Disruptions in the workplace are always costly, regardless of whether they’re planned for or not. When it’s time to begin lab renovations or relocation, you can pretty much guarantee lost time and efficiency, distracted staff, and increased frustrations.
Fortunately, there are steps you can take to minimize the effects of those disruptions. Knowing what to look out for—and planning accordingly—can be half the battle.
Involve the Right People
Successful lab renovations depend upon thorough communication. This means involving personnel from all levels of the organization. Senior managers provide broader perspective and an understanding of laboratory goals. Experienced scientists provide a detailed understanding of lab functionality and utilization needs. And middle management brings its unique perspective—plus a careful eye on the budgetary bottom line.
If all levels of personnel aren’t involved, or if they come and go over the course of a long project, important voices can be missed when critical decisions are made.
For example, does your new lab design need to support a siloed or collaborative work environment? Is there mass spectrometry equipment that needs to easily fit through multiple doorways and around corners? Questions like these, and many more, can affect the design and functionality of your remodeled lab and cause problems if they are not appropriately considered.
Document and Verify Existing Lab Structures and Dedicated Lab Furniture
Lab renovations can be tricky in that sometimes assumptions are made, which—absent independent verification—can result in costly mistakes down the road.
Say, for example, that the floor plan for an initial renovation project indicated that lab gas was being piped to each workstation. Designers toured the existing facility but didn’t move the lab furniture to confirm the piping, since all the furniture had been bolted to the floor to increase stability. When the tear-down begins, workers then discover gas canisters behind lab benches and learn from staff that the piping was never installed due to lack of funds.
Such a discovery could result in more complications, and possibly more expenses. What if the new lab layout didn’t allow space for gas canisters behind every workstation, or the new lab furniture had no accommodation for canisters? Certainly the cost to install a new piping system or add an external storage room would contribute to the cost of your lab renovations.
To avoid such problems, gather as much up-front documentation and information as possible. Surveys, 3-D laser scanning, and interviews with informed stakeholders, like on-site facility managers, can provide crucial details that might otherwise be missed.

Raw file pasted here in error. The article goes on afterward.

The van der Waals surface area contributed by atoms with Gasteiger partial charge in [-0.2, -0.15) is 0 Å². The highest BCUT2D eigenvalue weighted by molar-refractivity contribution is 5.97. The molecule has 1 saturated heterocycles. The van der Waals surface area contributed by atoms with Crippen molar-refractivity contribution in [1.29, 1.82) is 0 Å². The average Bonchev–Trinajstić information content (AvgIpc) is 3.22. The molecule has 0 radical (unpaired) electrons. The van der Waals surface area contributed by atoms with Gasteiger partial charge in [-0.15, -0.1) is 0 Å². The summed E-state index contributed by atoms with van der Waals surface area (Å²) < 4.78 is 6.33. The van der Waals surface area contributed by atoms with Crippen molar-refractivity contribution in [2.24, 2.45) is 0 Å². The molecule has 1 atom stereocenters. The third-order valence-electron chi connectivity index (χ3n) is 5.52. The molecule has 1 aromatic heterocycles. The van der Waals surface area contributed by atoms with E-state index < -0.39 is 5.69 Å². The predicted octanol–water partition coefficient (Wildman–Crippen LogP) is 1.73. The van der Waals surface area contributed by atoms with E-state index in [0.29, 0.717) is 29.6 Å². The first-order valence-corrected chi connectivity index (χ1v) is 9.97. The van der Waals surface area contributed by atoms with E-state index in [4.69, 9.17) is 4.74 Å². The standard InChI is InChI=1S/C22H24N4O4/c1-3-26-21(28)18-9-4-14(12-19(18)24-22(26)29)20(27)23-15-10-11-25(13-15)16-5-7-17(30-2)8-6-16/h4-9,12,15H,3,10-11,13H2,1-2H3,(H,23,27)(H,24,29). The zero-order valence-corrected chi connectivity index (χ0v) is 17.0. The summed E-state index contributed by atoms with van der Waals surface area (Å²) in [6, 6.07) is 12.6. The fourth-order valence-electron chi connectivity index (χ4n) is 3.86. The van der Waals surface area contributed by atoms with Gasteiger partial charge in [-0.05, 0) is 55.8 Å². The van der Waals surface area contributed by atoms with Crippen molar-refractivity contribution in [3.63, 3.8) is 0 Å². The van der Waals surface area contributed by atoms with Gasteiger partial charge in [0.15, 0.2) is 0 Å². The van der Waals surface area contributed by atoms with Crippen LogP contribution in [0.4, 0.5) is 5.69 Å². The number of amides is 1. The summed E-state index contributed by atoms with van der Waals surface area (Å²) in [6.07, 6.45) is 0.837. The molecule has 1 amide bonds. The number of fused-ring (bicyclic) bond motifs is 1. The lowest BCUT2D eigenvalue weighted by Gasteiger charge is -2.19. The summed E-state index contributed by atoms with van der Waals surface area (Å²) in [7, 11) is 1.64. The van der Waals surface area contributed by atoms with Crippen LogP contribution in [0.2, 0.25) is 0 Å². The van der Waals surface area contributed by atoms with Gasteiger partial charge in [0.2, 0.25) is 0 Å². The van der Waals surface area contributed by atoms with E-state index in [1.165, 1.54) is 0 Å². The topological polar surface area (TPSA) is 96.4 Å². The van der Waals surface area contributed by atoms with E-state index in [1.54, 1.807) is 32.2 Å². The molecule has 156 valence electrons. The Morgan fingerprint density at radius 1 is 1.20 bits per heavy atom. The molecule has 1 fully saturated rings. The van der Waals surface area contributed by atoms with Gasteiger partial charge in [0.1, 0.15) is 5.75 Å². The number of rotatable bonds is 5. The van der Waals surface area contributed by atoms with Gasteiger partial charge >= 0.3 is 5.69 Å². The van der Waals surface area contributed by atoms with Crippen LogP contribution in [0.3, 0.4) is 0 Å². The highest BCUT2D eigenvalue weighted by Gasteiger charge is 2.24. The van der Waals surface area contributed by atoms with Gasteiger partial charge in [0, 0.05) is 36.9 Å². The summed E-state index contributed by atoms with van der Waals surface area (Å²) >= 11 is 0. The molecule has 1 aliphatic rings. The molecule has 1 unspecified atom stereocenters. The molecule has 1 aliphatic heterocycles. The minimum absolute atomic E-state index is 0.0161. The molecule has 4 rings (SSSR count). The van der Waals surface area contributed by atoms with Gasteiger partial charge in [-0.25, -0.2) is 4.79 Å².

Also, from a long-range perspective, investing in moveable dedicated lab furniture can be beneficial. The IonBench, for example, with its strong, lockable caster wheels, not only offers more flexibility for varying lab layouts but also makes it easy to move your mass spectrometers and other equipment when planning a new lab configuration.
Upgrade HVAC Systems
Lab renovations are usually precipitated by a change in scope or increase in demand. If the HVAC needs of the upgraded facility are not taken into account, however, efficiency can suffer—possibly on a catastrophic scale, in the case of a systems failure. HVAC upgrades need to address not just the power needs of additional equipment but also the heat mitigation of those instruments.
With change, however, also comes opportunity. Lab renovations can reveal possibilities for collaboration, such as the opportunity for two teams to share a single, infrequently used instrument, thus decreasing its heat generation by a factor of two. And when positioned on moveable lab furniture, that instrument could be rolled easily and safely from one lab to another.
Maintain Operations During Lab Renovations
Inevitably, construction work will cause disruption during a renovation. Careful planning and thorough communication, however, can ensure that renovations are minimally invasive and do not occur during critical phases of particular projects.
Asking questions is key. What would be the impact if water or gas was shut off during the workday? How can the noise and dust of demolition be minimized? What renovations will lead to off-gassing that might affect staff and instrumentation? Can some projects be moved to a secondary location during lab renovations?
Questions like these are helpful, and we have an expert who knows what to ask. Tim Hawkins has the experience to walk you through what needs to be done in advance, helping you customize dedicated lab furniture for your renovation while guiding you along the steps toward a finished lab. Contact him today at 1-888-669-1233 or firstname.lastname@example.org.